The ABCs of an HSA
According to the Centers for Disease Control and Prevention, the United States’ health expenditures as a percent of Gross Domestic Product (GDP) were an astonishing 17.4% in 2013. That’s $2.9 trillion dollars or $9,255 per person! With more than one in six dollars of the nation’s income being spent on health care, it is critical that individuals take advantage of the options available to them to pay for these expenses. Consumer-Directed Healthcare (CDH) accounts are the most popular options because they allow individuals to set aside pre-tax money for expenses that might not be fully covered under traditional healthcare plans. The benefits don’t stop there! Especially not for Health Savings Accounts, often simply referred to as HSAs. These type of accounts have the following benefits:
- They consist of interest-bearing, FDIC-insured checking accounts as well as investment accounts, allowing individuals to potentially grow their savings via well-diversified portfolios
For 2015, total contributions by account holders, family members, or employers cannot exceed $3,350 for individual coverage and $6,650 for family coverage. Individuals 55 or older can make an additional catch-up contribution of $1,000.
- Contributions made by employers, although not tax-deductible for the account holder, are excluded from the account holder’s gross income
- Contributions are tax-deductible ; Tax payers do not need to itemize deductions to reap the benefits as this deduction is “above-the-line”
- Interest and investment earnings accumulate income-tax free
- There is no “use it or lose it” feature – funds always belong to the account holder, even upon termination or retirement
- Distributions for qualified medical expenses are always tax-free – Take a look at the list – even acupuncture is included!
- After age 65, funds can be used for any purpose without penalty (20%) but will be subject to income tax if not used for qualified medical expenses.
Although all of these benefits are great, we can’t help but emphasize the last one. A Health Savings Account can not only be used to create an emergency fund for medical expenses, but it can also serve as a retirement savings vehicle – funds not needed for medical expenses may be used for other expenses at retirement age.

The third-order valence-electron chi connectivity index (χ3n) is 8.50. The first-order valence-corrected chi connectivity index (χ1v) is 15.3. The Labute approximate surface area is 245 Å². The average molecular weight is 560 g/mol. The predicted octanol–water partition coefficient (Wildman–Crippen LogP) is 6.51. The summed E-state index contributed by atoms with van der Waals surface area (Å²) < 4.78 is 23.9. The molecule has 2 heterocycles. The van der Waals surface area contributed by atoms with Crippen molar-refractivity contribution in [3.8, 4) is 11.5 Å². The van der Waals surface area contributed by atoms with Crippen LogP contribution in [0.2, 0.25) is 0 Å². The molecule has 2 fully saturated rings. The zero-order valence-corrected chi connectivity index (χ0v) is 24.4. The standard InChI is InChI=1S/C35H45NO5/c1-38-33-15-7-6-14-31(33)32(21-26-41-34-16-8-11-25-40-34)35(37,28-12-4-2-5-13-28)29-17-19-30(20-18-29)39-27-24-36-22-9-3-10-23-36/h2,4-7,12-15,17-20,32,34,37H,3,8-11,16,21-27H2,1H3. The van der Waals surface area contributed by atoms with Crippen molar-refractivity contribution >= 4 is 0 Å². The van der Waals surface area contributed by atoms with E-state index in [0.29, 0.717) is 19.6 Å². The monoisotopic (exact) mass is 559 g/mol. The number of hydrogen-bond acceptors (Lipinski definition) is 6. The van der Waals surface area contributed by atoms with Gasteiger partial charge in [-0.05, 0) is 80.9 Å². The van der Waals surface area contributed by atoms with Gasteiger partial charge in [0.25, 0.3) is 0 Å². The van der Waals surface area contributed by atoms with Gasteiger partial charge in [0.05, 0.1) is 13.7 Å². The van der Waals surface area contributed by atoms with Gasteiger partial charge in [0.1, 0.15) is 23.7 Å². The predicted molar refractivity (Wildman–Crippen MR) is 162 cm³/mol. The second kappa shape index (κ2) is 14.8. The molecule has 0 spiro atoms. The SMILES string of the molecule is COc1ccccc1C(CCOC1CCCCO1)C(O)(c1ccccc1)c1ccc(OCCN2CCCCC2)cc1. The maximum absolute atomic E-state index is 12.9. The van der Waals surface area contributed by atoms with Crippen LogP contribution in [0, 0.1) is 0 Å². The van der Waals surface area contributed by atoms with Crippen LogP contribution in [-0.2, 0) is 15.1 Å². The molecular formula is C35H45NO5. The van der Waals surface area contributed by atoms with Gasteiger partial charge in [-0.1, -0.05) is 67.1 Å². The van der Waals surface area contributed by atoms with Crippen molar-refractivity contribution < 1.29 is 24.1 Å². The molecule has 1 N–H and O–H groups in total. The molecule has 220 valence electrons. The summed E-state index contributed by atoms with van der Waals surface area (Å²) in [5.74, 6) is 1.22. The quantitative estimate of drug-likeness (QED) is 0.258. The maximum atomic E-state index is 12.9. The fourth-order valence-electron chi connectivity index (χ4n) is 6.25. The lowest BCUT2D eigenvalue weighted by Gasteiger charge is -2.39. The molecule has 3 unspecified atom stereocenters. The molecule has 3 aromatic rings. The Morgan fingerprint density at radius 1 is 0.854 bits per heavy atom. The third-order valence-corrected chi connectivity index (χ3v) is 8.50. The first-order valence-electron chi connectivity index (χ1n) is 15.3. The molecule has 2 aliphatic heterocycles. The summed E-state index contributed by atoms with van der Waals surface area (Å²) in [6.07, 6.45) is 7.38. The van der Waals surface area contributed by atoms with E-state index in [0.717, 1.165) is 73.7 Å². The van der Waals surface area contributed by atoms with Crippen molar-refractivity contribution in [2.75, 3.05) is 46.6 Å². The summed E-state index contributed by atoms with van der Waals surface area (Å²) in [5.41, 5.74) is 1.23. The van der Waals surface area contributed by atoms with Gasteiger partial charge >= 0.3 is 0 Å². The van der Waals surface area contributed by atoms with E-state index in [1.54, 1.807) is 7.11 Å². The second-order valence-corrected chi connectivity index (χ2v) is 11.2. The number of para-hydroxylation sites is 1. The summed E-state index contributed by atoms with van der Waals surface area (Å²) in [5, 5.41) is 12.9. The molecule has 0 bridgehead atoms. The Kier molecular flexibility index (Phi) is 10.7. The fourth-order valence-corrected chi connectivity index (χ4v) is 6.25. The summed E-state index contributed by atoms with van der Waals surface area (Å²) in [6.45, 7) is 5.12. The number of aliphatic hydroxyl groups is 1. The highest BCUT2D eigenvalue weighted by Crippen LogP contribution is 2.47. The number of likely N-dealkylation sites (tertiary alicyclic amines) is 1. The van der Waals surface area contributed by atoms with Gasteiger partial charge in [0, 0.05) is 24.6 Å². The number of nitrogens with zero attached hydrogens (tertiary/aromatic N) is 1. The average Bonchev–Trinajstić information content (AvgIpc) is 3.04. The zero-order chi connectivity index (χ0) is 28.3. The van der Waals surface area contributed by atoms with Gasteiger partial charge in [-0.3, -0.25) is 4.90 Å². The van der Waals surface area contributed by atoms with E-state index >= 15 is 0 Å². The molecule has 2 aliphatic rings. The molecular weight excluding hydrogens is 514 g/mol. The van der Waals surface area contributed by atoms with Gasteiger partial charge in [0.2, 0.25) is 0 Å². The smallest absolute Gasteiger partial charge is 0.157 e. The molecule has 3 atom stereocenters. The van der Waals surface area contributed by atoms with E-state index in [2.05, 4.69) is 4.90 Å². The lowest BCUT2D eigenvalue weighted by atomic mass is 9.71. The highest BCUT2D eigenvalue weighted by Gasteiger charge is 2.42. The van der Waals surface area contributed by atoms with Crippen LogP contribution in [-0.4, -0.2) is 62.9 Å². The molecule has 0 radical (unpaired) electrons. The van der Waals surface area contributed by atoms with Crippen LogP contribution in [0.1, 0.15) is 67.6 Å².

You may be thinking “There must be a catch!” There’s not, but there are eligibility requirements. An account holder must:
- Be covered by a high deductible health plan (sometimes referred to as an HDHP)
For 2015, a plan is considered HDHP if the annual deductible is at least $1,300 per individual and $2,600 for family coverage. In addition to these minimums, there are also maximum limits on annual out-of-pocket expenses for HDHPs. For 2015, annual out-of-pocket expenses cannot exceed $6,450 for an individual and $12,900 for a family.
- Not be covered by any other comprehensive health plan that is not an HDHP
- Not be covered by a general purpose health care Flexible Spending Account (FSA) or Health Reimbursement Account (HRA)
- Be under age 65
- Not be eligible for Medicare
- Not be claimed as a dependent on another person’s tax return
With the increasing (and increasingly expensive) medical needs we all experience as we get older, taking advantage of the available options to pay for these expenses is more important than ever. Why not take advantage of the tax-deductible contributions and tax-free distributions for one of the nation’s largest expenditures?